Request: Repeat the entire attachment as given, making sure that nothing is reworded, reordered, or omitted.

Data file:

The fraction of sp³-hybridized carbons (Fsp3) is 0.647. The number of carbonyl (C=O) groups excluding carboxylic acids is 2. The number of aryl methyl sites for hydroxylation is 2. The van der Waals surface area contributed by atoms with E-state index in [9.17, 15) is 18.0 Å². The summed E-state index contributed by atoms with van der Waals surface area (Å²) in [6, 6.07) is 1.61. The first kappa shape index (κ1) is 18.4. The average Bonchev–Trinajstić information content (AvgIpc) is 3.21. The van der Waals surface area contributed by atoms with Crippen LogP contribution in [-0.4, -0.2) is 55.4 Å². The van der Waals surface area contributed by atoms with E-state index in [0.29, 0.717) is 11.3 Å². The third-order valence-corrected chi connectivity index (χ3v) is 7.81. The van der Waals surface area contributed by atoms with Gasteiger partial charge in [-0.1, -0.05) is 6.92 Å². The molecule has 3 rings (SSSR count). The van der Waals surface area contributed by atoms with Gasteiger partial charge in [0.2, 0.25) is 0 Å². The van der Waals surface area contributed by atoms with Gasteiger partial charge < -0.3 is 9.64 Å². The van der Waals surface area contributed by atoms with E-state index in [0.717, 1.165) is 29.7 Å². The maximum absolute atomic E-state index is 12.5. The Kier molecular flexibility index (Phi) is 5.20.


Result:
The fraction of sp³-hybridized carbons (Fsp3) is 0.647. The number of carbonyl (C=O) groups excluding carboxylic acids is 2. The number of aryl methyl sites for hydroxylation is 2. The van der Waals surface area contributed by atoms with E-state index in [9.17, 15) is 18.0 Å². The summed E-state index contributed by atoms with van der Waals surface area (Å²) in [6, 6.07) is 1.61. The first kappa shape index (κ1) is 18.4. The average Bonchev–Trinajstić information content (AvgIpc) is 3.21. The van der Waals surface area contributed by atoms with Crippen LogP contribution in [-0.4, -0.2) is 55.4 Å². The van der Waals surface area contributed by atoms with E-state index in [0.29, 0.717) is 11.3 Å². The third-order valence-corrected chi connectivity index (χ3v) is 7.81. The van der Waals surface area contributed by atoms with Gasteiger partial charge in [-0.1, -0.05) is 6.92 Å². The molecule has 3 rings (SSSR count). The van der Waals surface area contributed by atoms with Gasteiger partial charge in [0.2, 0.25) is 0 Å². The van der Waals surface area contributed by atoms with Gasteiger partial charge < -0.3 is 9.64 Å². The van der Waals surface area contributed by atoms with E-state index in [0.717, 1.165) is 29.7 Å². The maximum absolute atomic E-state index is 12.5. The Kier molecular flexibility index (Phi) is 5.20.